PSYC FPX 4210 Assessment 4 Implications of Social Media
Phillip April 1, 2024 No Comments

PSYC FPX 4210 Assessment 4 Implications of Social Media

PSYC FPX 4210 Assessment 4 Implications of Social Media


Capella University

PSYC FPX4210 Cyberpsychology

Prof. Name



The utilization of social media refers to the use of various internet websites for global communication (Freeman, 2016). Social media platforms enable sharing life events, marketing, and maintaining connections with family and friends, publicly or privately. Notably, a significant demographic of social media users comprises individuals aged 21 or younger (Freeman, 2016). Research indicates that social media has both physical and psychosocial effects on teenagers, necessitating further exploration of its impacts.

Physical & Psychosocial Impacts Regarding Social Media

Approximately 14% of the U.S. population consists of teenagers, with a substantial portion engaging in social media use (LaMarre & Rice, 2017). Teenagers’ limited emotional regulation contributes to peer pressure and negative behaviors on platforms like Instagram, Facebook, and Snapchat (Freeman, 2016). Societal standards and the desire for belonging influence both positive and negative impacts on teenagers’ health and development (LaMarre & Rice, 2017). Excessive social media use can lead to sleep disturbances, affecting circadian rhythms and increasing the risk of anxiety and depression (Ahern, Sauer & Thacker, 2015).

Teenagers often experience separation anxiety when unable to access social media, impacting family time and school activities (Freeman, 2016). The need for constant connection may contribute to the development of narcissistic personality disorders among teenagers (Ahern, Sauer & Thacker, 2015). While social media can evoke joy, it can also lead to negative behaviors like bullying and catfishing (Ahern, Sauer & Thacker, 2015). Monitoring interactions on social media can foster a respectful online environment.

Current Issues Regarding Social Media

Contemporary issues include cyberbullying and sexting. Cyberbullying, facilitated by technology, poses a pervasive threat to teenagers, potentially resulting in academic decline, substance abuse, and suicide (Ahern, Sauer & Thacker, 2015). Sexting, sending explicit messages or images via social media or cell phones, is a significant problem, especially among emotionally vulnerable teenagers (Weiderhold, 2016). The consequences of sexting may lead to humiliation and suicidal thoughts (Ahern, Sauer & Thacker, 2015).

PSYC FPX 4210 Assessment 4 Implications of Social Media

Teenagers engaging in negative online behaviors may not grasp the long-term consequences, raising concerns about their preparedness for future repercussions (Ahern, Sauer & Thacker, 2015). Further research is crucial to developing effective preventive measures and legal responses.

A Rationale for Proposed Research

Sexting emerges as a leading cause of tragic incidents among teenagers, necessitating research to understand motivations, consequences, and responses (Argo & Lowery, 2017). Approximately 5% of teenagers have engaged in sexting, highlighting the importance of exploring legal ramifications and potential harm (Argo & Lowery, 2017). Research should provide comprehensive insights into sexting, including the impact of punishment and the need for updated laws that align with technological advancements.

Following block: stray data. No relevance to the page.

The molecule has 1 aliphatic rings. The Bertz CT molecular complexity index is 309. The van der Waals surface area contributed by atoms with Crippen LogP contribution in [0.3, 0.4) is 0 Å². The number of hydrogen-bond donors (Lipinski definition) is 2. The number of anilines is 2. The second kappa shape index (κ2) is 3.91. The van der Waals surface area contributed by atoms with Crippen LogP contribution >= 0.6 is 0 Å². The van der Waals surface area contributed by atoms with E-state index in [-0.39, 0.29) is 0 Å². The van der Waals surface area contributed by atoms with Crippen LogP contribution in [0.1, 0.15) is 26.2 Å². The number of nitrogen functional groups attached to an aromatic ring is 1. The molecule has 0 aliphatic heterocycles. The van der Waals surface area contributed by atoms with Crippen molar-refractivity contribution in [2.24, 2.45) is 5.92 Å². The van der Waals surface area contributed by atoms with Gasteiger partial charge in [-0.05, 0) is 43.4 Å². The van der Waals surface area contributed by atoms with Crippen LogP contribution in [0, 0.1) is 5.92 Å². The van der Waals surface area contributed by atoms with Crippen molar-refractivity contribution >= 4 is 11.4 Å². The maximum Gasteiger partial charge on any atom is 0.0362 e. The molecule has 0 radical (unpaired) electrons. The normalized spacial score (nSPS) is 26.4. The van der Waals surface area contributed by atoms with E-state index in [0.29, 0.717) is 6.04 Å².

Teenagers’ openness to sexual content online underscores the need for education and awareness programs in schools to promote responsible online behavior (LaMarre & Rice, 2017). Engaging with friends and family can encourage teenagers to adopt safe practices online, bridging the gap between online and offline behavior (LaMarre & Rice, 2017).


Social media plays a crucial role in teenagers’ lives, offering both positive and negative aspects. While facilitating connection and technological advancement, it also poses risks like cyberbullying and sexting. Comprehensive research is essential to understand these dynamics, guiding the development of preventive measures and legal responses. Educating teenagers on responsible online behavior and fostering open communication can create a safer online environment for future generations.


Ahern, N. R., Sauer, P., & Thacker, P. (2015). Risky behaviors and social networking sites: How is YouTube influencing our youth? Journal of Psychosocial Nursing53(10), 25–29.

Argo, T., & Lowery, L. (2017). The effects of social media on adolescent health and well-being. Journal of Adolescent Health60(2), S75–S76.

PSYC FPX 4210 Assessment 4 Implications of Social Media

Freeman, J. (2016). Possible effects of electronic social media on gifted and talented children’s intelligence and emotional development. Gifted Education International32(2), 165–172.

LaMarre, A., & Rice, C. (2017). Hashtag recovery: #Eating disorder recovery on Instagram. Social Sciences6(3), 1–15.

Weiderhold, B. K. (2016). How to market use of social media to improve older adults’ health. Cyberpsychology, Behavior, and Social Networking19(12), 695.

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